Over a three stretch in 2008-2011, thousands of Realtors left from the profession as a result of the 2007-2008 housing crisis. Ten years later COVID shook up the housing market, leading to huge price gains and big commission paychecks for agents. Today, real estate is still a fantastic career or side hustle despite high interest rates and low housing supply.
Considering a career in real estate sales? First it's important to understand how agents get paid including the total percentage of the sale that agents earn.
How Much Money Do Realtors Make?
When an agent lists a home, they earn a commission that is calculated based on the price of the home. Listing commissions can typically range from about 2-3% on average. The seller actually pays the listing commission and buyer agent commission, but generally an agent only earns one side of the commission - except for in the unique and rare scenario of "dual agency" - which occurs when one agent represents both the buyer and the seller.
Let's look at example of listing commission. If a homeowner sells their home for $400,000 home and they've agreed to a the commission of 3%, then the listing agent brokerage will earn 3% or $12,000. Notice that I wrote "listing agent brokerage". That's because the agent themselves don't technically earn the commission, but rather their broker does. The agent keeps a portion of the commission after the brokerage keeps an agreed upon "split".
Agent Commission Splits (How it Works)
All brokerage design agent splits differently. However the national average is about 80% - 20%. This means that the agent keeps 80% of the commission on transactions and the brokerage keeps 20%.
So, using the example above - if an agent sells a house for $400,000 at a 3% listing commission and with a broker split of 80%, then the agent will keep $9,600 ($12,000 x 80%).
Agent splits are often dictated by these factors:
- Source of the client
- Type of transaction
- Size of transaction
- Commission cap
- Agent experience
We will explain the commission cap a bit later, but the most important factor in commission splits is the source of the client. If the agent themselves were the procuring cause of finding the lead (home seller or home buyer), then the split is likely to be higher. However, if the brokerage provides a lead to one of their agents with little or no effort from the agent, it is likely that the broker will keep a higher proportion of the split.
How Agent Commission Work When Buying or Selling a Home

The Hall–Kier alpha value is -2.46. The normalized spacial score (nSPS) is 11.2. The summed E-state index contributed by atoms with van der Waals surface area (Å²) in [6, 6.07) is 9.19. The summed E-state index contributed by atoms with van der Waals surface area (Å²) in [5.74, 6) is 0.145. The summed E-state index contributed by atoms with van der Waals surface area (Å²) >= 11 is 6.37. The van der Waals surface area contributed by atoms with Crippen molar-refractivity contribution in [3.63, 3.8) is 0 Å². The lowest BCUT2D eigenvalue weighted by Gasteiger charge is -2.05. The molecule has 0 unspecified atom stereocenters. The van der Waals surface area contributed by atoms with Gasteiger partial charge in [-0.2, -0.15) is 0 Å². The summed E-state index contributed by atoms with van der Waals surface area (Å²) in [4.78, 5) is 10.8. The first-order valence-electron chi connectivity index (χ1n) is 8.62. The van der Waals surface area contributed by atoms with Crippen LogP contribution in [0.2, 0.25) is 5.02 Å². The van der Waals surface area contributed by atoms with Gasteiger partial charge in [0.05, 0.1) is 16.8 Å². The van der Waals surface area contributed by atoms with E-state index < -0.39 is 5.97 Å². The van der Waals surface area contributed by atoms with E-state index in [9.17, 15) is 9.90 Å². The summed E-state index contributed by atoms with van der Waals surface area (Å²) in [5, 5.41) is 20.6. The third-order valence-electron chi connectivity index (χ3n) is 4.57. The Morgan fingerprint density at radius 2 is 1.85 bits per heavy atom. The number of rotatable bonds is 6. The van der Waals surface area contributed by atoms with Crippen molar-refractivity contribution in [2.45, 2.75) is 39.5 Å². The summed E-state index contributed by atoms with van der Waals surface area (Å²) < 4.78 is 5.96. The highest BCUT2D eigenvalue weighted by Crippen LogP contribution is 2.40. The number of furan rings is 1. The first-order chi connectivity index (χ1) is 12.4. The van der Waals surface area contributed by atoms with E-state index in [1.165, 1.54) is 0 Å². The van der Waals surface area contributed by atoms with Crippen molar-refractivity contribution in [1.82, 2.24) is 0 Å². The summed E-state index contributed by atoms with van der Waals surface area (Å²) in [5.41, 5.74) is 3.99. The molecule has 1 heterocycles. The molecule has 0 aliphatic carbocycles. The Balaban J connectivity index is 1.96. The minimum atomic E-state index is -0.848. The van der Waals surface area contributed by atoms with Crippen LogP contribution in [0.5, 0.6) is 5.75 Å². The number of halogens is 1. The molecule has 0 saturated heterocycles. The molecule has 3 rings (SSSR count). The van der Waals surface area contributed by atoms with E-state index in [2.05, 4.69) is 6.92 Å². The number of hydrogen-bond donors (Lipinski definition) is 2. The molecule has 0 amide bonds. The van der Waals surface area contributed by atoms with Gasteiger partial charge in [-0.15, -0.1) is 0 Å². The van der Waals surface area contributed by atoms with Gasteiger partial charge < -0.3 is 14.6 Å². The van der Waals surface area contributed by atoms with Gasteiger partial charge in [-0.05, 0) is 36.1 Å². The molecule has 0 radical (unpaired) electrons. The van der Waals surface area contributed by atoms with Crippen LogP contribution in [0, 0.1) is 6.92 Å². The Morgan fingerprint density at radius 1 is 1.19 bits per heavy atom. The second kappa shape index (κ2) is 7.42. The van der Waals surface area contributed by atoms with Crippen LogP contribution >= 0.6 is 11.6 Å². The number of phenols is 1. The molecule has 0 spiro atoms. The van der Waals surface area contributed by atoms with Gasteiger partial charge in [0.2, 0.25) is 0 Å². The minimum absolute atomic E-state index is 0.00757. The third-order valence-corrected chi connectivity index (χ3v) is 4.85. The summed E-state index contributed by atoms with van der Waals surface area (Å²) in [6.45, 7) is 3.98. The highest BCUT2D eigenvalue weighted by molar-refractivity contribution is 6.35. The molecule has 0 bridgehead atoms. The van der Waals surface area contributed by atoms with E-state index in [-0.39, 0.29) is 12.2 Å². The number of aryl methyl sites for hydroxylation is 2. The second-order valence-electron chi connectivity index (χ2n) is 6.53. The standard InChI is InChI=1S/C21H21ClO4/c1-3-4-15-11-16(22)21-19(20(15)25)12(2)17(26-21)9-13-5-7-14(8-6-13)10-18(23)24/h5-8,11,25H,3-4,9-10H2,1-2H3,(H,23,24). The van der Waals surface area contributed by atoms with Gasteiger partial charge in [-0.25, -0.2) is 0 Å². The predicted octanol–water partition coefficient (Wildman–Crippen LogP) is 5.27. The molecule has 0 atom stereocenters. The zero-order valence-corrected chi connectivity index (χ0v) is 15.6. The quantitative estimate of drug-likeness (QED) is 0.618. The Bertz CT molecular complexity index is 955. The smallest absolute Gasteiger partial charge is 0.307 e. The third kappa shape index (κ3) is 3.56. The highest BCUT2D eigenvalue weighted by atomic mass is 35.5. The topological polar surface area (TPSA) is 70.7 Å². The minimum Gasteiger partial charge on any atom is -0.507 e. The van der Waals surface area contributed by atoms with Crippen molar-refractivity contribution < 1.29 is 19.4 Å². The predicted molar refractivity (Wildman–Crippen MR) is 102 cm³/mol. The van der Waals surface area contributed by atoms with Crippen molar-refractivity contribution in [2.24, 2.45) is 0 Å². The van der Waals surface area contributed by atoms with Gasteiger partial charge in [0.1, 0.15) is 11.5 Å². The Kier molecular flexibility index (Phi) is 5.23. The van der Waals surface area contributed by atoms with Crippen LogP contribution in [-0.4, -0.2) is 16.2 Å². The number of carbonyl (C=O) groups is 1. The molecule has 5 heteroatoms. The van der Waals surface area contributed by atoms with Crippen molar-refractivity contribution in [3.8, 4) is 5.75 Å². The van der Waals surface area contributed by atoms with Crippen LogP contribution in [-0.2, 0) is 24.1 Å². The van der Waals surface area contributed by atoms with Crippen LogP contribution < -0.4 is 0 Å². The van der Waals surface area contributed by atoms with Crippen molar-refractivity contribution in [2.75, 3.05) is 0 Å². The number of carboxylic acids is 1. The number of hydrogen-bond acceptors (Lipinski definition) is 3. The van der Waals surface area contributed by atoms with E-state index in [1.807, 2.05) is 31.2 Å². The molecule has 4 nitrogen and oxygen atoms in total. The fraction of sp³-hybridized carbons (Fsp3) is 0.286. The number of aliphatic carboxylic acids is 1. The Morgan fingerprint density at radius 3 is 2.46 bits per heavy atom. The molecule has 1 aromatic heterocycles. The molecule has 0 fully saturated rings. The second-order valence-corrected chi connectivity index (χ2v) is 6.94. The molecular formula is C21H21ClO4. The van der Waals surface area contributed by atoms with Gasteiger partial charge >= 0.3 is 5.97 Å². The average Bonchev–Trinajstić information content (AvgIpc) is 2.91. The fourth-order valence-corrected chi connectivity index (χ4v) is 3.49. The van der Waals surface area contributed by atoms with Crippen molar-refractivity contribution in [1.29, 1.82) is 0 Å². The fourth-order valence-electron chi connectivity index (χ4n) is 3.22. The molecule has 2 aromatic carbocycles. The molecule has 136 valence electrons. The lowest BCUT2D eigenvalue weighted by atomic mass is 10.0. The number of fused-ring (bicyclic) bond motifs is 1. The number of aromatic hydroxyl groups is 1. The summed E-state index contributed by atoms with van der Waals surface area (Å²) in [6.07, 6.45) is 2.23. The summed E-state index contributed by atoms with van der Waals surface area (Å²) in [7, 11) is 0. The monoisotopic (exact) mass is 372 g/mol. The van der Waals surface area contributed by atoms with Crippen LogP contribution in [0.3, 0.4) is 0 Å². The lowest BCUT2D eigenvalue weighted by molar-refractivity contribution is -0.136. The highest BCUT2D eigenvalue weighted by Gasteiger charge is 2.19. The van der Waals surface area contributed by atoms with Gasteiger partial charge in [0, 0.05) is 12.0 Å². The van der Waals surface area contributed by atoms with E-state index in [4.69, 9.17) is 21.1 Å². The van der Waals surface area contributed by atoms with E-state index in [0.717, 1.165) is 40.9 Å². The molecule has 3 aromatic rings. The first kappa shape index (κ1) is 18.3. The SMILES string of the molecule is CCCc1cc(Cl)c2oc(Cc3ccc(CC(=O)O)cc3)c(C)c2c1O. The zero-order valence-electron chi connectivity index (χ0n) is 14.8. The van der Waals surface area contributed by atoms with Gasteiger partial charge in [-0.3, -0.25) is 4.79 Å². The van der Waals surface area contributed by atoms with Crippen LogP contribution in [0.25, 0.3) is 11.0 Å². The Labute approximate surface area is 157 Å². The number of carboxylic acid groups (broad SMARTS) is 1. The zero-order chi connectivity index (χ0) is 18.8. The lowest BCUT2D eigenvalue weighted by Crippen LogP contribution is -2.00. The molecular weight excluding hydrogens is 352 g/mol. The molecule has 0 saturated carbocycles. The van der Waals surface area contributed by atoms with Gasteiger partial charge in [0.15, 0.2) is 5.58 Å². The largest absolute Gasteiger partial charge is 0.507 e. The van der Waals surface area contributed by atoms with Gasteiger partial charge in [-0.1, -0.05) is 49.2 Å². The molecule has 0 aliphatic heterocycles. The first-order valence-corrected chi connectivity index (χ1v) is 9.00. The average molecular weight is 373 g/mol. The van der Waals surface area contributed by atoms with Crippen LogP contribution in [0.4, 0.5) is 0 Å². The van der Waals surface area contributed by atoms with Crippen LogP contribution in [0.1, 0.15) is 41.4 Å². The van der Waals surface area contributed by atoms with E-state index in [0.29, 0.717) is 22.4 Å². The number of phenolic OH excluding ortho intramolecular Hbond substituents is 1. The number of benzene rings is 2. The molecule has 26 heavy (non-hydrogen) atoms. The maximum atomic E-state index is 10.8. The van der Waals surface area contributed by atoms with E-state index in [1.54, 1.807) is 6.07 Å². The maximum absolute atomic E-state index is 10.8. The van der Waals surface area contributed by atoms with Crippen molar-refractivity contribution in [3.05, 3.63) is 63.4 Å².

The average total commission paid by sellers in the US is about 5.5%. You've probably heard that the customary total commission is 6% and that is true. However, all commissions are completely negotiable. In other words, the seller may negotiate the commission with their listing agent or offer a lower commission to the buyer agent. In addition, discount brokerages may ask for significantly lower commissions. For example, SimpleShowing offers a standard commission of 1%.
In general, buyer agent commission is always negotiable. Some agents may discourage the seller from offering a lower commission, but it is ultimately still up to the seller to set the buyer agent commission offered. The total sales commission will be spelled out in the listing agreement and agreed to between the home seller and the listing agent.
It's important to note that commissions also vary by state and city. Some regions charge lower commissions due to the competitive nature of the market or as a result of high (or low) home values.
Listing agents earn commissions by fulfilling these duties as the listing agent:
- Preparing pricing and valuation analysis (Comparable market analysis)
- MLS Listing and real estate app distribution
- Providing Seller disclosure documents and Community disclosure documents
- Responding to buyer agent/buyer inquiries in timely manner
- Formal review of purchase agreement and exhibits
- Preparing any necessary counter offer docs or addendums, as necessary
- Negotiating terms of contract on behalf of seller
- Meeting prospective buyers at property in the absence of buyer representation or if Buyer’s Agent is unable to attend
- Assisting with contract-to-close process related to inspection and appraisal findings
- Prepare appraisal appeal report if property does not appraise for purchase price
- Showing/home tour coordination
- Installation of lockbox and yard sign
- Providing professional, high resolution photography or other marketing assets
How Much Do Top Real Estate Agents Earn?
The average agent in the US closes 7 home transactions per year, while the top 5% of agents in the US closes 23 home transactions per year.
The top 1% of agents close 41 homes per year, about 6x as many as the average agent.
So, let's dig into the numbers and to demonstrate what this translates into for income.
If an average agent in a typical US market, where home values are $350,000 closes 7 deals per year and the commission rate is 3%, the agent will earn $58,800 (assuming an 80% broker split).
A top 5% agent who closes 23 homes per year in the same market will earn $193,200.
A top 1% agent who closes 41 homes per year in the same market will earn a whopping $344,400! Keep in mind that this number can escalate quickly in a more expensive market.
What It Takes to Be a Top Producing Agent
Most agents in the top 5% have been in the business for an average of 9 years. It takes several years to build up a client base while also attracting new clients. Top agents are proficient at using lead generation tools and client referrals to boost their business.
Veteran agents also maintain high commission rates when confronted with clients that ask for a lower, negotiated commission structure.
Lastly, top agents generally build a team of co-agents that can help with showings and listing management tasks and marketing.